As previously noted, there are both linear and non-linear components to HRV, yet the effects of development on non-linear heart rate dynamics remain to be determined. Although a number of non-linear autonomic markers have been proposed and tested in adult populations (Billman, 2011), little is known about either the effects of maturation on these markers or the effects of changes in prevailing HR during growth and development. It is also unclear whether cardiac autonomic function becomes more linear or non-linear with age in healthy children. Finally, the relationship between changes in indices of HRV during the maturation process and abnormalities/diseases in pediatric populations also remains to be determined. In other words, can changes in HR and its variability be used as part of the differential diagnosis process to identify specific pathologies and those individuals at the greatest risk for complications from disease, as has been proposed for adult populations (Billman, 2011)? It is the purpose of this monograph to provide a comprehensive assessment of developmental changes in both HR and HRV in infants, young children, and adolescents. Particular emphasis is placed on the contribution of HR to alterations in HRV during maturation in healthy populations. In addition, HRV indices are evaluated as potential markers for the identification of individuals at risk for pediatric diseases. The book is divided into the three main section: HRV in infants and young children (<3 years of age), young children (3–12 years of age) and adolescents to young adults (13–21 years of age). A brief summary of the chapters contained in each section follows.
The first section examines HRV in infants and young children. In chapter 2, Oliveira et al. evaluate changes in HRV during the first 24 h after birth, reporting that HRV increases during the first 6 h and then declines toward new steady state values. They further find a strong correlation between reduced HRV and clinical risk factors, concluding that HRV is a good indicator of overall well-being and can be used as a marker of birth-related stress. Chapter 3 compares the impact of paternal or maternal stroking touch on 4–16 week old infants, reporting that touch by either parent increased respiratory sinus arrhythmia amplitude (Van Puyvelde et al.). Chapter 4 closes this section, with an investigation of HRV for risk assessment in toddlers (18–36 months old) with and without developmental difficulties (i.e., social dysfunction). Billeci et al. report that the HRV response to a joint attention task (defined as the ability to coordinate visual attention with another person and then shift the gaze toward an object or event) was attenuated in toddlers exhibiting signs of social dysfunction (autism spectrum disorders) compared to typically developed children.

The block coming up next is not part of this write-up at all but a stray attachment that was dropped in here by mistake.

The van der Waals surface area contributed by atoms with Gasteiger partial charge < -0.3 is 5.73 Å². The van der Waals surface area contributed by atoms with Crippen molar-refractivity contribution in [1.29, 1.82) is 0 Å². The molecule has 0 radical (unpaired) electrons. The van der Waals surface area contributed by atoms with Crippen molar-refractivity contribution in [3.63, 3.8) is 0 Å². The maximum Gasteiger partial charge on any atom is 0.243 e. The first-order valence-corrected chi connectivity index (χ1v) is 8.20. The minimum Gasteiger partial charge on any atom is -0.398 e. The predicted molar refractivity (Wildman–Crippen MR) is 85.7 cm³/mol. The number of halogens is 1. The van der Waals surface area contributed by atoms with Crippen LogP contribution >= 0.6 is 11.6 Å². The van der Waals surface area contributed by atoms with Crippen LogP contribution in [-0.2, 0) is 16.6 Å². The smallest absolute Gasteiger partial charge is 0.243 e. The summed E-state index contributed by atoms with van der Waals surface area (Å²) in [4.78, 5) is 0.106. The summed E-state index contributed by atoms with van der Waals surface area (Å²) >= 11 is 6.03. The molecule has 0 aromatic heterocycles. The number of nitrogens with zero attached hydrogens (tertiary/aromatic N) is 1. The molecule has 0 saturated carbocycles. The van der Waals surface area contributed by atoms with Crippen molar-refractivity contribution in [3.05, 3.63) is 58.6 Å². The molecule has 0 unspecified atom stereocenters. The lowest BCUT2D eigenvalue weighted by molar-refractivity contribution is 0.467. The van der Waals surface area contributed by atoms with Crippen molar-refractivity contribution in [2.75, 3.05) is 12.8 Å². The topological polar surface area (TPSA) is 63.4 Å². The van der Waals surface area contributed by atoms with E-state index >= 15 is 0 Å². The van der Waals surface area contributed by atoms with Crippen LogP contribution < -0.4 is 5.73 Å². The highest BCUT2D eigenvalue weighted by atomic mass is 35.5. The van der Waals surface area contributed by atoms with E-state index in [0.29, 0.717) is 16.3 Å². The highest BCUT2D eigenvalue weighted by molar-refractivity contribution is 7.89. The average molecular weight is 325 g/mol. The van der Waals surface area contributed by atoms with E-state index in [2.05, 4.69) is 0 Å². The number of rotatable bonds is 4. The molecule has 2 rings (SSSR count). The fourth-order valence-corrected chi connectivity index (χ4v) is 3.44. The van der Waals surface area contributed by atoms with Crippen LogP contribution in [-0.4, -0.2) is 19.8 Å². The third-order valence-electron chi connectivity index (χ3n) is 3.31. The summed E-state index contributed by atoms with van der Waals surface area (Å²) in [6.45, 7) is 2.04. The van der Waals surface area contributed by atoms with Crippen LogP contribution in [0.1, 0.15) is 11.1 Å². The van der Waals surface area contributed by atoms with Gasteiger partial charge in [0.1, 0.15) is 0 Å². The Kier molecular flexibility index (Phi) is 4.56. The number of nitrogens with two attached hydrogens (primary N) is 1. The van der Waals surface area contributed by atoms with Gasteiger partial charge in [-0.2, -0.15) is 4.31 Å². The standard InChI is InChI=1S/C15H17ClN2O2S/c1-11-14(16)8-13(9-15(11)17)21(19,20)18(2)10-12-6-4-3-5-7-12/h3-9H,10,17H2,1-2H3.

The second section, investigates HRV in young and pre-adolescent children. Chapter 5, Gąsior et al. examine a number of HRV indices in children ages 6–13 years (non-athletes) in order to establish the normal range of these values after correction for prevailing HR. Their study provides important normative values for these various HRV indices, finding that they vary independently of either gender or changes in HR. This chapter also provide a link to supplementary material that contains mathematical tools that can be used to correct HRV for HR. In a similar manner (chapter 6, Bobkowski et al.), investigate the association between age and gender on non-linear indices of HRV in young children and adolescents (ages 3–18 years). They report that these non-linear indices were not affected by gender but increased with age. Chapter 7–10 then evaluate the association between body composition and physical activity on HRV in children. For example, Herzig et al. (chapter 7), assess the association between physical activity and/or body mass on HRV after correction for age-related changes in HR in children aged 2–6 years. They report that HR and skin fold thickness both decrease with increased levels of habitual physical activity. Importantly, indices of HRV increased with age and activity only after adjustment for age-associated reductions in prevailing HR. In chapters 8 and 9, Plaza-Florida et al. further characterize the effects of HR on HRV in overweight and clinically obese children. They report that HRV declines with increasing weight. However, this weight-associated decline in HRV is eliminated by correction for prevailing HR (chapter 8, Plaza-Florida et al.). They (chapter 9, Plaza-Florida et al.) further demonstrate that physical activity reduces HR and increases HRV but, once again, the increase in HRV is eliminated by adjustment for HR. These results further emphasize that HRV indices must be adjusted for prevailing HR in order to reveal true differences or changes in cardiac autonomic regulation. The relationship between the energy-related biomarkers, leptin and adiponectin, and HRV in boys and girls is examined in chapter 10. Specifically, leptin was a negative predictor of “parasympathetic” regulation in boys and was associated with higher values of low frequency power in girls (Van De Wielle and Michels). In contrast, adiponectin was a negative predictor of HRV in girls but not in boys after adjustment for prevailing HR (Van De Wielle and Michels). Chapter 11 investigates the relationship between non-linear indices of HRV and psychological disorders in children aged 9–13 years. Fiskum et al. report that non-linear indices of HRV were inversely related to the severity of the psychopathology: higher values of HRV were associated with lower incidence of disorder. Similarly, children (mean age 8 years old) with developmental coordination disorders exhibit lower HRV in the supine position and a blunted response to an orthostatic challenge than did children without coordination disorders (chapter 12, Cavalcante -Neto et al.).